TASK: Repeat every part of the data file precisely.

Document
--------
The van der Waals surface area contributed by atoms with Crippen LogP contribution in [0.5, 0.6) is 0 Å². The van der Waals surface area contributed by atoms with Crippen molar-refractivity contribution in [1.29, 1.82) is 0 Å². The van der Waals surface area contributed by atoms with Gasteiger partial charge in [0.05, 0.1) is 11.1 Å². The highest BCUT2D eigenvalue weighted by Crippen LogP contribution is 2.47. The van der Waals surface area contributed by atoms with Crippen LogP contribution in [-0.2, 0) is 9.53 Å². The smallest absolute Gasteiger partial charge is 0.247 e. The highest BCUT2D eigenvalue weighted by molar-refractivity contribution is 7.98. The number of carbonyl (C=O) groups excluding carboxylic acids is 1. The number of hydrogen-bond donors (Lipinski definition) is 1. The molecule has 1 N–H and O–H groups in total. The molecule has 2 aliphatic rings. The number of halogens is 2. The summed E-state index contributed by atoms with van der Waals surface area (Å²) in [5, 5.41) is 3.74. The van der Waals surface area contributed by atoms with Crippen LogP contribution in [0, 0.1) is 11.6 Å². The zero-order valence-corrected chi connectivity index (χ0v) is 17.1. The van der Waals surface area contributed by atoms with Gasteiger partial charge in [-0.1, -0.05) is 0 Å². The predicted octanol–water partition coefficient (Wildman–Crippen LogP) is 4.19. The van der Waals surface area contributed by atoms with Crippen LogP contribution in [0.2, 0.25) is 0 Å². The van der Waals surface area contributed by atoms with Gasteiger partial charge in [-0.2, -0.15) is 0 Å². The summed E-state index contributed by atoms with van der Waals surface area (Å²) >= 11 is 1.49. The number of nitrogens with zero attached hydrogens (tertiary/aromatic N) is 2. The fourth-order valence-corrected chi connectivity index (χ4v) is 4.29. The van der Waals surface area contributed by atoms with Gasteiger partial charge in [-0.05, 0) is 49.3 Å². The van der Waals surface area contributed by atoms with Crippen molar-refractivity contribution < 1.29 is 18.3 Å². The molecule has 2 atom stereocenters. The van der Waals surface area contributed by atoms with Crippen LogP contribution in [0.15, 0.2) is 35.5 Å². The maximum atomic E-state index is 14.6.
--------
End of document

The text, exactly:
The van der Waals surface area contributed by atoms with Crippen LogP contribution in [0.5, 0.6) is 0 Å². The van der Waals surface area contributed by atoms with Crippen molar-refractivity contribution in [1.29, 1.82) is 0 Å². The van der Waals surface area contributed by atoms with Gasteiger partial charge in [0.05, 0.1) is 11.1 Å². The highest BCUT2D eigenvalue weighted by Crippen LogP contribution is 2.47. The van der Waals surface area contributed by atoms with Crippen LogP contribution in [-0.2, 0) is 9.53 Å². The smallest absolute Gasteiger partial charge is 0.247 e. The highest BCUT2D eigenvalue weighted by molar-refractivity contribution is 7.98. The number of carbonyl (C=O) groups excluding carboxylic acids is 1. The number of hydrogen-bond donors (Lipinski definition) is 1. The molecule has 1 N–H and O–H groups in total. The molecule has 2 aliphatic rings. The number of halogens is 2. The summed E-state index contributed by atoms with van der Waals surface area (Å²) in [5, 5.41) is 3.74. The van der Waals surface area contributed by atoms with Crippen LogP contribution in [0, 0.1) is 11.6 Å². The zero-order valence-corrected chi connectivity index (χ0v) is 17.1. The van der Waals surface area contributed by atoms with Gasteiger partial charge in [-0.1, -0.05) is 0 Å². The predicted octanol–water partition coefficient (Wildman–Crippen LogP) is 4.19. The van der Waals surface area contributed by atoms with Crippen LogP contribution in [0.2, 0.25) is 0 Å². The van der Waals surface area contributed by atoms with Gasteiger partial charge in [-0.2, -0.15) is 0 Å². The summed E-state index contributed by atoms with van der Waals surface area (Å²) >= 11 is 1.49. The number of nitrogens with zero attached hydrogens (tertiary/aromatic N) is 2. The fourth-order valence-corrected chi connectivity index (χ4v) is 4.29. The van der Waals surface area contributed by atoms with Gasteiger partial charge in [-0.05, 0) is 49.3 Å². The van der Waals surface area contributed by atoms with Crippen molar-refractivity contribution < 1.29 is 18.3 Å². The molecule has 2 atom stereocenters. The van der Waals surface area contributed by atoms with Crippen LogP contribution in [0.15, 0.2) is 35.5 Å². The maximum atomic E-state index is 14.6.